“Yet you've never told me this tale before?” A question as much as a statement.

“It never seemed to be the time or place, here and now however I can't imagine there ever being a better one.” He looked up as a page approached nervously “What is it boy?”

The youth stepped forward and spoke quietly to Kalvan who nodded as he listened “Of course. He'll be on his way now.” he turned to his former pupil. “Well Keb it seems time has caught up with us, this young man was sent by the sisters to retrieve you.” he looked back to the page who was still hovering beside them and waved him away, “you can go now, no need for you to wait.”

“Make sure you get your rest Keb and I shall see you in the morning,” he said bringing his attention back to his former apprentice as the page scurried off, “but know now, whatever happens tomorrow that I have always been so very proud to have had you at my side for these many years.” He gave his Keb a single pat on the back as he took his bowl and tankard and headed back towards the kitchens. At the doorway he stopped and looked back towards the table they had shared to be sure no-one had overheard his tale. Had he been foolish to tell that story? There were many dangers in talking too openly about that period of his life and not only to him. Too many damned secrets and lies.

 

Four inter-spaced chandeliers bathed the chapel's walls in a warm glow as Keb pushed open the door and stepped inside. He had been a visitor to it many times in the past, had stood or sat in the four rows of pews to give thanks to the four Gods, most commonly to Lot the God of peace and life, but occasionally he had also come to offer prayers for the fallen to Tol the God of war and death. Sometimes you would see farmers praying to Thesies Goddess of the land or sailors praying to Ithies Goddess of the sea but today the chapel was empty of all other visitors. Keb walked through the chapel and into the chancel where four sisters of Titus, the heavenly home of the Gods, stood around a raised dais awaiting him. Another figure stood aside from them and smiled invitingly at him from beneath a veil. Even through it he recognised Sister Katrin the spiritual leader of Elam.

“Enter Kebbin Durst, be at peace in the safety of this house and place yourself in our hands.”

“In your hands I place myself.” His response automatic, learned by rote.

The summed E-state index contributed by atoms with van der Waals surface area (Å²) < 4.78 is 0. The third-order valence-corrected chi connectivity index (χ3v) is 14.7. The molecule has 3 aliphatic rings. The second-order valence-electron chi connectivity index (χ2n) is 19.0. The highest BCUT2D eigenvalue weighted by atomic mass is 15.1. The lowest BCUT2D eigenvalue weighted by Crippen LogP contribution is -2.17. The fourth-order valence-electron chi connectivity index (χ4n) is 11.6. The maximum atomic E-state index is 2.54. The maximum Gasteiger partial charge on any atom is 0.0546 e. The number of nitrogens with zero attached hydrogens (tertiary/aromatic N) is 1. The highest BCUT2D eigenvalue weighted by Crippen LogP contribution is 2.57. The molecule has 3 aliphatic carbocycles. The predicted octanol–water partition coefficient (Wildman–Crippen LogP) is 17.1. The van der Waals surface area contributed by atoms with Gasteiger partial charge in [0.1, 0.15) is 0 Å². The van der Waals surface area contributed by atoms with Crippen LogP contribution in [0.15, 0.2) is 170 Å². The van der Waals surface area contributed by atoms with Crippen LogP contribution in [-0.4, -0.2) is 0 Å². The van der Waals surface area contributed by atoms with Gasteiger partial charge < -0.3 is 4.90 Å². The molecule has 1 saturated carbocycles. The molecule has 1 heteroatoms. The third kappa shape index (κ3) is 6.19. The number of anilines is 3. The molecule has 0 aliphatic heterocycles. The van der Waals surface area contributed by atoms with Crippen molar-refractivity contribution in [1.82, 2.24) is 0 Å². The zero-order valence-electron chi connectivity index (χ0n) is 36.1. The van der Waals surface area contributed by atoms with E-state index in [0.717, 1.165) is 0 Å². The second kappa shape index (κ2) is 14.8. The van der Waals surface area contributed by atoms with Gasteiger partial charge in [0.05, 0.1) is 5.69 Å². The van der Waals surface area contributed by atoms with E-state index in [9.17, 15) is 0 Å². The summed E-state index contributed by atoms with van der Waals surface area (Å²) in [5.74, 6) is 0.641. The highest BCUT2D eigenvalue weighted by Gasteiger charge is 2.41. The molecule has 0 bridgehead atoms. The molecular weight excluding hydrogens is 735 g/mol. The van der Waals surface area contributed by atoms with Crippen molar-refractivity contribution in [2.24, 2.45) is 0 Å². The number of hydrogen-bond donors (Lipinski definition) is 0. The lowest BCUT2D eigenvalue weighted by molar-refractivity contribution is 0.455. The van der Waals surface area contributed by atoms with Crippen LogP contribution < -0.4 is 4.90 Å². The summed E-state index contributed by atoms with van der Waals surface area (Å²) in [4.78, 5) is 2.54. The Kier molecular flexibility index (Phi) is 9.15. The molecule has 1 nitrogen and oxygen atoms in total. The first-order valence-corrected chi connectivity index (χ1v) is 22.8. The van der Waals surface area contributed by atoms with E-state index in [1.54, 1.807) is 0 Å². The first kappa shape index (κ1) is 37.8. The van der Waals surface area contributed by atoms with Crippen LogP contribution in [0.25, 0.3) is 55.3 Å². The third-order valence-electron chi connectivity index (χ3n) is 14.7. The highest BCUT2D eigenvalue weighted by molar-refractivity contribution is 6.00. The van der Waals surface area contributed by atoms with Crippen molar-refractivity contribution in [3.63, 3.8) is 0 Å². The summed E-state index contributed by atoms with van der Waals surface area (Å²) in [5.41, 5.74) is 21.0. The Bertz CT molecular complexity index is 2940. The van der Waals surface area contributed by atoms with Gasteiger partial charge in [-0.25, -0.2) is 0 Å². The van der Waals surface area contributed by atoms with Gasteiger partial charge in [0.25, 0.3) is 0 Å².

She lifted her veil to reveal an attractive raven haired woman in her forties, she was full figured and womanly and carried an air of serenity that surrounded her like an invisible cloak.

She pointed to the stone dais before him. “Please kneel young knight.”

Keb followed her lead and dropped to his knees . He looked down. Carved into the stone was a spread winged ice dragon, the symbol of his order. He brushed his fingers against its comforting outline as robed hands began to remove his armour and outer garments. To his youthful horror as the feminine hands lifted his shirt from his back he felt his manhood twitch and for one awful moment he feared they would strip him entirely and expose his unwilling reaction to their attentions but twenty minutes later he was sat in a hot bath washing his body with the soap that had been left for him, feeling extremely grateful that his blushes had been spared when sister Katrin had led him here in his under garments where all had been prepared in readiness. He lathered the soap in his hand and massaged it into his scalp enjoying the freshness the bath brought. Once rinsed he dried himself and got dressed into the simple white robe that had been left for him by the sisters. Katrin re-entered once he was dressed and pulling a pair of sharpened scissors from a pocket in her robe, sat him down on a rickety chair that wobbled unsteadily if he did anything but sit perfectly still to cut a few inches off the length of his hair. The others returned shortly after and Keb was led into a simply decorated room with whitewashed walls. In one corner a low bed carried the spread winged dragon emblem stitched into a white sheet, while an altar to the four Gods, complete with carved figureheads of their likenesses was lit in the opposite corner by candles flickering in the draught of the open doorway. With Keb safely delivered to his room, the other sisters departed leaving just Katrin, who placed a cool, gentle hand on Keb's forehead.

“While you rest, we will keep vigil, While you reflect on the morrow we will guard you in the now. Sleep well Kebbin Durst, this night you are safe in our care,” and so saying she closed the door to the small room leaving him alone with his thoughts.